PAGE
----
(SS) Lao v. Commissioner of Social Security

Filing 21

ORDER signed by Magistrate Judge Carolyn K. Delaney on 3/26/2024 DENYING 15 Motion for Summary Judgment and GRANTING 19 Cross-Motion for Summary Judgment. Judgment is entered for the Commissioner. CASE CLOSED. (Woodson, A)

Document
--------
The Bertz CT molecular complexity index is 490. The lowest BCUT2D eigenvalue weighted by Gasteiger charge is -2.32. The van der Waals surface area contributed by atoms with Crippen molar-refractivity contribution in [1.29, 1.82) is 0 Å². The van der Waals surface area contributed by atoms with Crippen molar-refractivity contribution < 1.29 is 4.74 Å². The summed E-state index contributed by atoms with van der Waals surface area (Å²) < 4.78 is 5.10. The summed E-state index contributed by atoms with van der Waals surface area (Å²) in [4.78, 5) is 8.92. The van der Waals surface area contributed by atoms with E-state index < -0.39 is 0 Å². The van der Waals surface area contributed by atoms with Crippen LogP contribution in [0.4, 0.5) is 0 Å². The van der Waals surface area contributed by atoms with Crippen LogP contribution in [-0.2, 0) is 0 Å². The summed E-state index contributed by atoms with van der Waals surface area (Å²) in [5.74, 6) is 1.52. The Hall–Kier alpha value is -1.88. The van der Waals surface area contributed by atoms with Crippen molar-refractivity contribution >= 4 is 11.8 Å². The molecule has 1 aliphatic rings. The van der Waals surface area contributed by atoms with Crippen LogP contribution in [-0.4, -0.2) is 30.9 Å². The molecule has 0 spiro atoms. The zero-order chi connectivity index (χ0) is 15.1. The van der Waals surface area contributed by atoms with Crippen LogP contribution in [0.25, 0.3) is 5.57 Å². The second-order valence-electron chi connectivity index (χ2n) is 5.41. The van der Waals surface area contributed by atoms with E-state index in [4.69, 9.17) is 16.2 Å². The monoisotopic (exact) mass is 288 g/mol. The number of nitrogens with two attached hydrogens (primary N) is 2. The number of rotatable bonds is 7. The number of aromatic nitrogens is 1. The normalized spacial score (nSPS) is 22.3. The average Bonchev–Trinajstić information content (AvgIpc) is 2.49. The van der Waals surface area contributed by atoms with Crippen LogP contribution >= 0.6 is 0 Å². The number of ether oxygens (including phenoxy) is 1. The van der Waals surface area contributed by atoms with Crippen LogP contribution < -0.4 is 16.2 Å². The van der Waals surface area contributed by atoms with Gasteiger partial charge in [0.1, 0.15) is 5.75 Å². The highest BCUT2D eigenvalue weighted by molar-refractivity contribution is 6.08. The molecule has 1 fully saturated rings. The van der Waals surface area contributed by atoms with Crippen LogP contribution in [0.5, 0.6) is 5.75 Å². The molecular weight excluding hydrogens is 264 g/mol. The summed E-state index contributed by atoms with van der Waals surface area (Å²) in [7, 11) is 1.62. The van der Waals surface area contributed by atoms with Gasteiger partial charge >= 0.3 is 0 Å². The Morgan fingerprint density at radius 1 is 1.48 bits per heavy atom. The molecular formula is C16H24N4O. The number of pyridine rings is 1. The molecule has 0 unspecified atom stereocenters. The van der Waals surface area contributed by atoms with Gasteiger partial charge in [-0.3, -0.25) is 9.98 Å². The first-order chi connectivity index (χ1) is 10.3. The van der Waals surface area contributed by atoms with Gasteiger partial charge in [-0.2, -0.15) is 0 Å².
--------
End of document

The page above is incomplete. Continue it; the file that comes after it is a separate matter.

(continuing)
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1 2 3 4 5 6 7 8 UNITED STATES DISTRICT COURT 9 FOR THE EASTERN DISTRICT OF CALIFORNIA 10 11 CHOR LAO, 12 13 14 15 No. 2:22-cv-02017-CKD Plaintiff, v. ORDER COMMISSIONER OF SOCIAL SECURITY, Defendant. 16 17 18 Plaintiff seeks judicial review of a final decision of the Commissioner of Social Security 19 (“Commissioner”) denying an application for Disability Income Benefits (“DIB”) under Title II 20 of the Social Security Act (“Act”). The parties have consented to Magistrate Judge jurisdiction to 21 conduct all proceedings in the case, including the entry of final judgment. For the reasons 22 discussed below, the court will deny plaintiff’s motion for summary judgment and grant the 23 Commissioner’s cross-motion for summary judgment. 24 BACKGROUND 25 Plaintiff, born in 1958, applied in July 2014 for DIB, alleging disability beginning 26 February 17, 2014. Administrative Transcript (“AT”) 435, 525. Plaintiff alleged he was unable 27 to work due to right ankle, right foot, and back pain, as well as gout. AT 53, 525. In 2016, the 28 ALJ issued an unfavorable decision, finding plaintiff non-disabled. AT 26-35. Plaintiff appealed 1 1 the decision, and the court remanded the matter for further proceedings, including a second 2 administrative hearing held in September 2019. AT 466-492, 524-534. In a new decision dated 3 November 19, 2019, the ALJ again determined that plaintiff was not disabled. 1 AT 428-436. 4 The ALJ made the following findings (citations to 20 C.F.R. omitted): 5 1. The claimant last met the insured status requirements of the Social Security Act on June 30, 2015. 6 2. The claimant did not engage in substantial gainful activity during the period from his alleged onset date of February 17, 2014 through his date last insured of June 30, 2015. 7 8 3. Through the date last insured, the claimant had the following severe impairments: degenerative disc disease. 9 10 11 12 13 14 15 16 17 18 19 20 21 22 23 24 25 1 Disability Insurance Benefits are paid to disabled persons who have contributed to the Social Security program, 42 U.S.C. § 401 et seq. Supplemental Security Income is paid to disabled persons with low income. 42 U.S.C. § 1382 et seq. Both provisions define disability, in part, as an “inability to engage in any substantial gainful activity” due to “a medically determinable physical or mental impairment. . . .” 42 U.S.C. §§ 423(d)(1)(a) & 1382c(a)(3)(A). A parallel five-step sequential evaluation governs eligibility for benefits under both programs. See 20 C.F.R. §§ 404.1520, 404.1571-76, 416.920 & 416.971-76; Bowen v. Yuckert, 482 U.S. 137, 140-142, 107 S. Ct. 2287 (1987). The following summarizes the sequential evaluation: Step one: Is the claimant engaging in substantial gainful activity? If so, the claimant is found not disabled. If not, proceed to step two. Step two: Does the claimant have a “severe” impairment? If so, proceed to step three. If not, then a finding of not disabled is appropriate. Step three: Does the claimant’s impairment or combination of impairments meet or equal an impairment listed in 20 C.F.R., Pt. 404, Subpt. P, App.1? If so, the claimant is automatically determined disabled. If not, proceed to step four. Step four: Is the claimant capable of performing his past work? If so, the claimant is not disabled. If not, proceed to step five. Step five: Does the claimant have the residual functional capacity to perform any other work? If so, the claimant is not disabled. If not, the claimant is disabled. 26 Lester v. Chater, 81 F.3d 821, 828 n.5 (9th Cir. 1995). 27 The claimant bears the burden of proof in the first four steps of the sequential evaluation process. Bowen, 482 U.S. at 146 n.5, 107 S. Ct. at 2294 n.5. The Commissioner bears the burden if the sequential evaluation process proceeds to step five. Id. 2 28 1 4. Through the date last insured, the claimant did not have an impairment or combination of impairments that meets or medically equals one of the listed impairments in 20 CFR Part 404, Subpart P, Appendix 1. 2 3 5. After careful consideration of the entire record, the undersigned finds that, through the date last insured, the claimant had the residual functional capacity to perform medium work, except he can occasionally stoop, kneel, crouch, crawl, and climb stairs; he cannot operate a motor vehicle; and he must avoid hazards such as unprotected heights and dangerous moving machinery. 4 5 6 7 6. The claimant was capable of performing past relevant work as a microcomputer support specialist through the date last insured. 8 7. Although the claimant was capable of performing past relevant work through the date last insured, there were other jobs existing in the national economy that he was also able to perform. Therefore the Administrative Law Judge makes the following alternative findings for step five of the sequential evaluation process. 2 9 10 11 8. The claimant was not under a disability, as defined in the Social Security Act, at any time from February 17, 2014, the alleged onset date, through June 30, 2015, the date last insured. 12 13 14 AT 430-436. 15 ISSUES PRESENTED Plaintiff argues that the ALJ committed the following errors in finding plaintiff not 16 17 disabled: (1) the ALJ erred in finding that plaintiff could perform past relevant work as a 18 microcomputer support specialist; (2) the RFC should have included mental limitations based on 19 depression; (3) the ALJ erred in evaluating the medical opinions; (4) the ALJ erred in discounting 20 plaintiff’s subjective symptom testimony; and (5) the ALJ erred in applying the Medical 21 Vocational Guidelines to find plaintiff not disabled. 22 LEGAL STANDARDS The court reviews the Commissioner’s decision to determine whether (1) it is based on 23 24 proper legal standards pursuant to 42 U.S.C. § 405(g), and (2) substantial evidence in the record 25 as a whole supports it. Tackett v. Apfel, 180 F.3d 1094, 1097 (9th Cir. 1999). Substantial 26 2 27 28 The ALJ found that the claimant was born in 1958 and was 56 years old; he was not able to communicate in English; and, given his age, education, work experience, and residual functional capacity (RFC), he could perform medium-exertion jobs such as hand packager and laundry worker. AT 435-436. 3 1 evidence is more than a mere scintilla, but less than a preponderance. Connett v. Barnhart, 340 2 F.3d 871, 873 (9th Cir. 2003) (citation omitted). It means “such relevant evidence as a reasonable 3 mind might accept as adequate to support a conclusion.” Orn v. Astrue, 495 F.3d 625, 630 (9th 4 Cir. 2007), quoting Burch v. Barnhart, 400 F.3d 676, 679 (9th Cir. 2005). “The ALJ is 5 responsible for determining credibility, resolving conflicts in medical testimony, and resolving 6 ambiguities.” Edlund v. Massanari, 253 F.3d 1152, 1156 (9th Cir. 2001) (citations omitted). 7 “The court will uphold the ALJ’s conclusion when the evidence is susceptible to more than one 8 rational interpretation.” Tommasetti v. Astrue, 533 F.3d 1035, 1038 (9th Cir. 2008). 9 The record as a whole must be considered, Howard v. Heckler, 782 F.2d 1484, 1487 (9th 10 Cir. 1986), and both the evidence that supports and the evidence that detracts from the ALJ’s 11 conclusion weighed. See Jones v. Heckler, 760 F.2d 993, 995 (9th Cir. 1985). The court may not 12 affirm the ALJ’s decision simply by isolating a specific quantum of supporting evidence. Id.; see 13 also Hammock v. Bowen, 879 F.2d 498, 501 (9th Cir. 1989). If substantial evidence supports the 14 administrative findings, or if there is conflicting evidence supporting a finding of either disability 15 or nondisability, the finding of the ALJ is conclusive, see Sprague v. Bowen, 812 F.2d 1226, 16 1229-30 (9th Cir. 1987), and may be set aside only if an improper legal standard was applied in 17 weighing the evidence. See Burkhart v. Bowen, 856 F.2d 1335, 1338 (9th Cir. 1988). 18 ANALYSIS 19 As a preliminary matter, the relevant time period in this case is a fifteen-month span 20 between February 2014 (the alleged onset date) and June 2015 (the date last insured). Thus, the 21 court will focus on evidence probative of plaintiff’s condition and functional capacities during 22 that period. 23 A. Past Relevant Work 24 The ALJ found plaintiff capable of performing his past relevant work as a microcomputer 25 support specialist, a job he ceased doing in 2004 because the company he worked for closed. AT 26 479. Plaintiff had certified training in this field, and his job consisted of repairing the floppy disc 27 drive on desktop computers. AT 482-485. At the 2019 hearing, the vocational expert (VE) 28 classified this job as medium work and testified that someone with plaintiff’s determined RFC 4 1 could perform it. AT 434, 485, 487. However, the VE added, from a practical standpoint, 2 plaintiff’s computer repair skills were “outdated, technology-wise” by February 2014. AT 487. 3 Plaintiff claims that the ALJ made multiple errors in finding that plaintiff could perform 4 past relevant work, including “fail[ing] to address changes in the computer industry” that made 5 plaintiff’s computer skills outdated. ECF No. 15-at 14-15. However, because the ALJ made 6 alternative findings that plaintiff could perform other available jobs as well, any errors in the past 7 relevant work analysis are not material to the disability determination and are harmless. 8 B. Mental Limitations 9 The ALJ found plaintiff able to perform medium work, with some physical limitations, 10 during the relevant period. Plaintiff argues that it should have included mental limitations due to 11 his diagnosed depression. 12 Social Security Ruling 96-8p sets forth the policy interpretation of the Commissioner for 13 assessing residual functional capacity. SSR 96-8p. Residual functional capacity is what a person 14 “can still do despite [the individual’s] limitations.” 20 C.F.R. §§ 404.1545(a), 416.945(a) (2003); 15 see also Valencia v. Heckler, 751 F.2d 1082, 1085 (9th Cir. 1985) (residual functional capacity 16 reflects current “physical and mental capabilities”). RFC is assessed based on the relevant 17 evidence in the case record, including the medical history, medical source statements, and 18 subjective descriptions and observations made by the claimant, family, neighbors, friends, or 19 other persons. 20 C.F.R. §§ 404.1545(a)(1), 404.1545(a)(3). When assessing RFC, the ALJ must 20 consider the claimant’s “ability to meet the physical, mental, sensory, and other requirements of 21 work[.]” 20 C.F.R. §§ 404.1545(a)(4). 22 At the first hearing on his claim, in July 2016, plaintiff testified to back, neck, and foot 23 problems, but did not mention depression or any mental limitations. AT 33-52. The hearing took 24 place approximately one year after the relevant period, which ended in June 2015. 25 At the second hearing, in September 2019, plaintiff (whose English is limited) testified: 26 “In the last two years I have depression and my doctor recognize that. So, he referred me to see a 27 counselor for treatment.” AT 478. In his brief, plaintiff states that he was referred to counseling 28 in 2017 and was subsequently diagnosed with major depressive disorder, recurrent, moderate. 5 1 ECF No. 15 at 18. However, plaintiff points to no treatment notes, diagnosis, or other mention of 2 depression in the medical record during the fifteen-month period at issue. The ALJ’s summary of 3 the medical evidence concerns only physical problems before and during the years 2014 and 4 2015. AT 431. 5 As to depression, the ALJ wrote: 6 Additionally, the claimant testified [in 2019] that in the last two years, he has had depression, and his doctor referred him to mental health treatment. Medical records reflect the claimant was diagnosed with major depressive disorder in 2019. However, there are no objective findings that would support a diagnosis of major depressive disorder prior to the claimant’s date last insured. 7 8 9 10 11 AT 431 (record citations omitted). Plaintiff argues that “it is reasonable to assume” that plaintiff’s depression began years 12 earlier when he lost his job. ECF No. 15 at 18. Alternatively, plaintiff argues that “it is 13 reasonable to assume” that plaintiff’s depression was a response to chronic pain during the period 14 at issue. Id. at 17. However, in the absence of objective findings of mental impairment, and in 15 light of plaintiff’s not mentioning depression at his 2016 disability hearing, plaintiff’s speculation 16 about debilitating mental symptoms years earlier is not persuasive, and he has not shown error on 17 this basis. 18 C. Medical Opinions 19 Plaintiff next claims that the ALJ did not “resolve the conflict between Mr. Lao’s treating 20 21 physicians’ records and the non-examining opinions.” AT 15 at 20. The ALJ gave “great weight” to the opinions of State agency medical consultants Dr. 22 Amon (in November 2014) and Dr. DeSouza (in February 2015), who opined that plaintiff “could 23 lift and carry 50 pounds occasionally and 25 pounds frequently; stand and/or walk about six hours 24 in an eight-hour workday, and sit about six hours in an eight-hour workday,” among other 25 physical limitations. AT 434. The ALJ found these assessments “consistent with the objective 26 physical exam findings and x-ray imaging prior to the claimant’s date last insured.” AT 434; see 27 id. (concluding that objective findings and imaging from September and November 2014 “support 28 6 1 a limitation to medium work”). 2 Plaintiff argues that the ALJ did not resolve the differences between these doctors’ 3 opinions and treatment notes from Dr. Moua in January 2018. See AT 700, 702. Plaintiff also 4 points out that, in May 2019, Dr. Moau noted that plaintiff could only sit/stand for 30 minutes and 5 could not lift more than 20 pounds without back pain. See AT 726. However, plaintiff’s physical 6 limitations years after the relevant period are not especially probative of his condition in 2014- 7 2015, and plaintiff has not shown harmful error on this basis. 8 9 In his next claim, plaintiff asserts that the ALJ erred by discounting the June 2019 opinion of medical provider Lue Yang, a physician’s assistant, who opined that plaintiff could lift and 10 carry 20 to 25 pounds, and that he must be allowed to alternate between sitting and 11 standing/walking. AT 434, citing AT 934-936. The ALJ first found that Yang was “not an 12 acceptable medical source as defined in 20 CFR 404.1502(a)[.]” AT 434. The ALJ continued: 13 Considering the lack of objective findings to support this opinion, the fact that this opinion is not consistent with the limited physical exam findings and x-ray imaging findings, the undersigned gives this opinion little weight. Moreover, the opinion is dated June 3, 2019 and does not specifically state that it is addressing the claimant’s functioning within the relevant period and not only as of the date of the opinion. 14 15 16 17 AT 434. 18 Because plaintiff filed his disability application in 2014, the old rules governing the 19 evaluation of medical opinions apply here. 3 Under the applicable regulations, a physician’s 20 assistant is not an “acceptable medical source.” 20 C.F.R. § 404.1502(a) (defining acceptable 21 medical sources, including licensed medical and osteopathic doctors), § 404.1527(a)(1) (defining 22 medical opinions as “statements from acceptable medical sources”). Plaintiff concedes that the 23 case “lies in a grey zone” but argues that Yang’s evaluation was “from a medical team composed 24 of two physicians and a PA.” ECF No. 15 at 21, n.4. Even crediting this argument arguendo, the ALJ supplied other valid reasons for 25 26 27 28 3 For disability applications filed on or after March 27, 2017, the Commissioner revised the rules for the evaluation of medical evidence at the administrative level. See Revisions to Rules Regarding the Evaluation of Medical Evidence, 82 Fed. Reg 5844-01 (Jan. 18, 2017). 7 1 discounting Yang’s opinion, including a lack of supporting objective findings, inconsistency with 2 examination and x-ray findings 4, and the fact that it was issued four years after relevant period 3 and gave no sign of applying to that period. Plaintiff has not shown harmful error on this basis. 4 D. Credibility 5 Plaintiff asserts that the ALJ erred by discounting his subjective symptom testimony, 6 specifically about the use of crutches. In the credibility analysis, the ALJ found plaintiff’s 7 testimony about his need for crutches at the 2016 and 2019 hearings “contradictory.” AT 433. 8 Plaintiff contends that, given his “difficulty because of the translation [into English] and his loss 9 of hearing,” his 2019 statement about when he started using crutches should be disregarded. ECF 10 No. 15 at 26. 11 12 The ALJ summarized plaintiff’s testimony from the 2016 and 2019 hearings and other symptom allegations from the record, as follows: 13 The claimant alleged lower back problems limited his ability to work. In written statements, he stated he is still able to care for his personal needs, but needs a little extra help getting up from a seated position.5 He is not as active as he used to be and stays inside his house more. In 2016 testimony, the claimant stated he stopped working because of his back pain. His back pain limits his ability to sit more than one hour and thirty minutes. He uses crutches almost every day to walk. His back pain limits his ability to drive. His sons help him around the house. He is able to dress and bathe himself. He testified that he had been using crutches about one year. 6 In his 2019 hearing, the claimant stated he has pain when he walks and stands for more than 15 minutes. Due to both his back and gout, he uses crutches to walk, which he bought in 2014. 7 14 15 16 17 18 19 20 AT 433 (emphasis added). 21 22 23 24 25 4 See AT 431 (noting that “2014 and 2015 treatment notes do not reflect complaints of joint pain in . . . other joints beside the right ankle” and that “the only objective finding is tenderness in the right ankle and x-rays are normal with no gait abnormalities or use of assistive devices documented in treatment notes”), 434 (noting that 2014 examination notes and lumbar spine xrays, showing tender and tight lower back muscles and slight narrowing of the discs, supported a limitation to medium work). 5 Record citation omitted. 27 6 Citing AT 33-52 (July 14, 2016 hearing testimony). 28 7 Citing AT 467-491 (September 9, 2019 hearing testimony). 8 26 1 The ALJ found that plaintiff’s “statements concerning the intensity, persistence, and 2 limiting effects of [his] symptoms are not entirely consistent with the medical evidence and other 3 evidence in the record[.]” AT 433. The ALJ explained his credibility finding, writing in part: 4 11 Although the claimant claimed he was unable to place any weight on his right foot and could only stand for 10-15 minutes, in June 2014, he told his medical provider that he could stand up to two hours and lift up to 30-40 pounds. Additionally, while the claimant testified in July 2017 [sic] that he had been using crutches for about a year, in 2019, he testified that he had purchased them in 2014 and used them since then. The claimant’s testimony is contradictory, and testimony closer to the date last insured does not definitively establish the use of crutches prior to the date last insured. Moreover, treatment notes in 2014 and 2015 do not note the use of crutches. January 2015 and February 2015 treatment notes do not mention the use of crutches or note gait abnormalities. The claimant stated he needed extra help getting up from a seated position; however, treatment notes do not document difficulty rising from a seated position or use of an assistive device. 12 ... 13 Considering treatment notes prior to the date last insured do not document weakness, sensory loss, gait abnormalities, or use of an assistive device, additional limitations [beyond the determined RFC] are not warranted. 5 6 7 8 9 10 14 15 16 17 AT 433-34 (emphasis added; record citations omitted). The ALJ determines whether a disability applicant is credible, and the court defers to the 18 ALJ’s discretion if the ALJ used the proper process and provided proper reasons. See, e.g., 19 Saelee v. Chater, 94 F.3d 520, 522 (9th Cir. 1995). If credibility is critical, the ALJ must make an 20 explicit credibility finding. Albalos v. Sullivan, 907 F.2d 871, 873-74 (9th Cir. 1990). “Without 21 affirmative evidence showing that the claimant is malingering, the Commissioner’s reasons for 22 rejecting the claimant’s testimony must be clear and convincing.” Morgan v. Commissioner of 23 Social Sec. Admin., 169 F.3d 595, 599 (9th Cir. 1999); see also Lambert v. Saul, 980 F.3d 1266, 24 1277–78 (9th Cir. 2020). 25 In evaluating whether subjective complaints are credible, the ALJ should first consider 26 objective medical evidence and then consider other factors. Bunnell v. Sullivan, 947 F.2d 341, 27 344 (9th Cir. 1991) (en banc). If there is objective medical evidence of an impairment, the ALJ 28 9 1 then may consider the nature of the symptoms alleged, including aggravating factors, medication, 2 treatment and functional restrictions. See id. at 345-47. The ALJ also may consider: (1) the 3 applicant’s reputation for truthfulness, prior inconsistent statements or other inconsistent 4 testimony, (2) unexplained or inadequately explained failure to seek treatment or to follow a 5 prescribed course of treatment, and (3) the applicant’s daily activities. Smolen v. Chater, 80 F.3d 6 1273, 1284 (9th Cir. 1996); see generally SSR 96-7P, 61 FR 34483-01; SSR 95-5P, 60 FR 55406- 7 01; SSR 88-13. When discounting subjective testimony, an ALJ must provide “specific, clear, 8 and convincing reasons for doing so.” Wade v. Saul, 850 F. App’x 568, 569 (9th Cir. 2021) 9 (emphasis in original), citing Lambert v. Saul, 980 F.3d 1266, 1277–78 (9th Cir. 2020). This 10 standard does “not require ALJs to perform a line-by-line exegesis of the claimant’s testimony[.]” 11 Lambert, 980 F.3d at 1277. However, an ALJ’s detailed overview of the claimant’s medical 12 history—coupled with a nonspecific boilerplate conclusion that her testimony is “not entirely 13 consistent” with her medical treatment—is not enough to satisfy the minimal requirements for 14 assessing credibility. Id. at 1277–78. 15 Here, plaintiff argues that his 2019 testimony about crutches should be disregarded, 16 nullifying the ALJ’s observation that plaintiff’s 2014 and 2019 testimony about crutches was 17 “contradictory.” ECF No. 15 at 26. Plaintiff next points to a note in a 2014 disability report 18 stating that he did yardwork and occasionally used a crutch. AT 56. The ALJ may have 19 overlooked this note in the record; however, it “does not definitively establish the use of crutches 20 prior to the date last insured” or change the fact that “treatment notes in 2014 and 2015 do not 21 note the use of crutches.” See AT 433 (emphasis added). 22 Assuming plaintiff misspoke about his use of crutches in 2019 due to language and/or 23 hearing issues, the rest of the ALJ’s credibility analysis must be considered. First, the ALJ 24 reviewed the objective medical evidence, including December 2013 exam findings that plaintiff 25 had “a normal gait, no limitation in range of motion or pain with range of motion, and was able to 26 bear weight without any pain.” AT 431, citing AT 273. The ALJ further noted that “[p]hysical 27 examinations showed tenderness in the right ankle but no erythema, ecchymosis, swelling, 28 deformity, or nodules.” AT 431 (record citations omitted). The ALJ noted that plaintiff was 10 1 diagnosed with gout in December 2013 and prescribed medication; however, the “2014 and 2015 2 treatment notes do not reflect complaints of joint pain in the big toe or other joints besides the 3 right ankle,” and plaintiff’s gout medication was not changed or increased during that period. AT 4 431. The ALJ concluded that, “considering the only objective finding is tenderness in the right 5 ankle[,] and x-rays are normal with no gait abnormalities or use of assistive devices documented 6 in treatment notes,” plaintiff’s gout was not a severe impairment, nor did the evidence “establish a 7 medically determinable impairment for claimant’s right ankle or foot.” AT 431 (emphasis 8 added). The lack of objective findings was a proper factor to consider in assessing plaintiff’s 9 statements about his disabling physical limitations. See Stubbs-Danielson v. Astrue, 539 F.3d 10 1169, 1175 (9th Cir. 2008) (upholding ALJ’s credibility finding where the “claimant’s allegations 11 as to the intensity, persistence and limiting effects of her symptoms are disproportionate and not 12 supported by the objective medical findings nor any other corroborating evidence”). Because the 13 ALJ used the proper process and provided proper reasons, the undersigned defers to his 14 evaluation of the subjective testimony. 15 E. Medical Vocational Guidelines 16 Lastly, plaintiff claims that the ALJ used the wrong age when applying the Medical 17 Vocational Guidelines to determine whether he was disabled. The ALJ considered that plaintiff 18 was 56 years old on the date last insured. AT 435. Plaintiff points out that, on the date of the 19 ALJ’s decision, plaintiff was 61 years old, falling into the “approaching retirement” category, and 20 contends that this makes the ALJ’s disability finding erroneous. ECF No. 15 at 27. However, the relevant period for the ALJ’s decision ended on June 30, 2015, the date last 21 22 insured. To receive Title II benefits, plaintiff was required to show that he met the definition of 23 disabled prior to that date, not the date of the ALJ’s decision. See 20 C.F.R. § 404.131(b) 24 (requiring insured status for DIB). Plaintiff has not shown error on this basis. 8 25 //// 26 27 28 8 Plaintiff additionally argues that the RFC did not include all of his mental and physical limitations, but this simply restates the claims addressed above. 11 1 CONCLUSION 2 For the reasons stated herein, IT IS HEREBY ORDERED that: 3 1. Plaintiff’s motion for summary judgment (ECF No. 15) is denied; 4 2. The Commissioner’s cross-motion for summary judgment (ECF No. 19) is granted; 5 6 7 and 3. Judgment is entered for the Commissioner. Dated: March 26, 2024 _____________________________________ CAROLYN K. DELANEY UNITED STATES MAGISTRATE JUDGE 8 9 10 11 12 13 2/lao2017.dib.ckd 14 15 16 17 18 19 20 21 22 23 24 25 26 27 28 12